Impact: 400 Served
Install Date: 07/18/2011
A recent campaign in Uganda has helped provide clean water for schools throughout the Ruhaama district - an area like many others in Uganda where children can't go to school because of the time they spend collecting water or because they fall ill from drinking the water they fetch from contaminated sources. Thanks to the support of The Water Project donors, ten wells have been completed to date.
Our Program Director was in Uganda for the opening of the well. He caught the first water flowing on video, shown here unedited.
When the team arrived, community members and students were dependent on a spring located 2.5 kilometers away from the community, to meet all of their water needs. Because of this, residents were suffering from typhoid and malaria. The team was pleased to learn of the community’s use of a latrine system as this will help prevent further spread of disease in the area. During the team’s stay, community members assembled a water committee consisting of seven men and two women who assisted the team with the water project and who are responsible for sustaining a community driven maintenance and management plan. Most community members survive by farming and the nearest school is a primary school located in the community.
The team had an opportunity to meet with thirty-five year old community member and deputy head teacher, Willy Komugisha, who stated, 'I think one of the worst problems you have solved for our school is the truancy of the pupils. The pupils used to go to fetch water and they wasted a lot of time at the well and some would not come back they just escaped from the school. This was a big problem for us and the parents. Secondly this bore hole will create a channel between the school and the community, because we have to work together to see that we look after our borehole. Thank you.'
The LWI Uganda team shared an introductory hygiene lesson with community members and students. Most of them had no knowledge of disease transmission, clean and unclean water, keeping water clean and nutrition. Nyakakongi community had the following common diseases; malaria, cough and flu, diarrhea and ring worms. Most people are involved in the following unhealthy practices; All the pupils confessed that they drink un-boiled water and some prefer mixing boiled water to un-boiled for drinking. Animals drink from the same water source where people draw water for domestic use. The pupils defecate in areas around the water source where people fetch water. Animals are left to loiter anywhere they want to go. On the second day the LWI Uganda team trained hand washing and the pupils enjoyed the lesson as we taught the different parts of the hands that they were supposed to wash.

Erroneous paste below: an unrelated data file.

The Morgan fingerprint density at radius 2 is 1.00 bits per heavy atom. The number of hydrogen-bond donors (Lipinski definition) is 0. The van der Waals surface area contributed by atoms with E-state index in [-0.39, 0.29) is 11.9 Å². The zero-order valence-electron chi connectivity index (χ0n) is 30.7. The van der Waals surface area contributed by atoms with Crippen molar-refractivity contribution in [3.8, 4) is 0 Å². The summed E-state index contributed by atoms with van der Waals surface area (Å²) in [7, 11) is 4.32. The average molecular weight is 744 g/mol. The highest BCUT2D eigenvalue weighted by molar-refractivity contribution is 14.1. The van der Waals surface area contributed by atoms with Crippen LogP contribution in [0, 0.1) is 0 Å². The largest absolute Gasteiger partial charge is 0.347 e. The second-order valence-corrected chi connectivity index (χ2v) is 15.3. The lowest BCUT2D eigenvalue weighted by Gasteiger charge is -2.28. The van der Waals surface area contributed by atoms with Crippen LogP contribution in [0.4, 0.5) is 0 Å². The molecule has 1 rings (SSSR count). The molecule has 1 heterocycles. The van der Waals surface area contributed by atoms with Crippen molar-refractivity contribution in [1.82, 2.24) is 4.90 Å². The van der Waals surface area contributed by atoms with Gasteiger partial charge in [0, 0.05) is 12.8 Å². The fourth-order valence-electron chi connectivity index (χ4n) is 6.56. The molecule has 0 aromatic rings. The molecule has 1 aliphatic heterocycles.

This community had only one water source – a protected spring. This protected spring brings out very little water. This water source is shared by both the community members and the school. This means that the well is being used by 670 people and yet it flows out very little water. According to Ahibisibwe John Bosco, the head teacher of the school, during school days and at lunch hour, the community members have to allow the pupils to use the water first. During the need assessment, the women I found at the well said if the borehole could be constructed immediately it would save them from the trouble with water and with pupils."
We're so thankful to the supporters of The Water Project for making this well possible. It will do a great good!
Population: 27 million
Lacking clean water: 36%
Below poverty line: 37%
Nearly 20 years ago, we set out to help the church in North America be the hands and feet of Jesus by serving the poorest of the poor. 600 million people in the world live on less than $2 a day. 884 million people lack access to safe drinking water.
For all practical purposes, these statistics refer to the same people; around the world, communities are trapped in debilitating poverty because they constantly suffer from water-related diseases and parasites, and/or because they spend long stretches of their time carrying water over long distances.
In response to this need, we implement participatory, community-based water solutions in developing countries. Since we started, we’ve completed water projects for 7,000 communities in 26 countries.
It all began in 1990, when a group from Houston, Texas traveled to Kenya and saw the desperate need for clean drinking water. They returned to Houston and founded a 501(c)3 non-profit. The fledgling organization equipped and trained a team of Kenyan drillers, and LWI Kenya began operations the next year under the direction of a national board.
That pattern continues today; we train, consult, and equip local people to implement solutions in their own countries.
Remembering the life-changing nature of that first trip in 1990, we also lead hundreds of volunteers on mission trips each year, working with local communities, under the leadership of nationals, to implement water projects. It’s hard to know which lives are changed more—those “serving” or those “being served.”
Our training programs in shallow well drilling, pump repair, and hygiene education have equipped thousands of volunteers and professionals in the basics of integrated water solutions since 1997.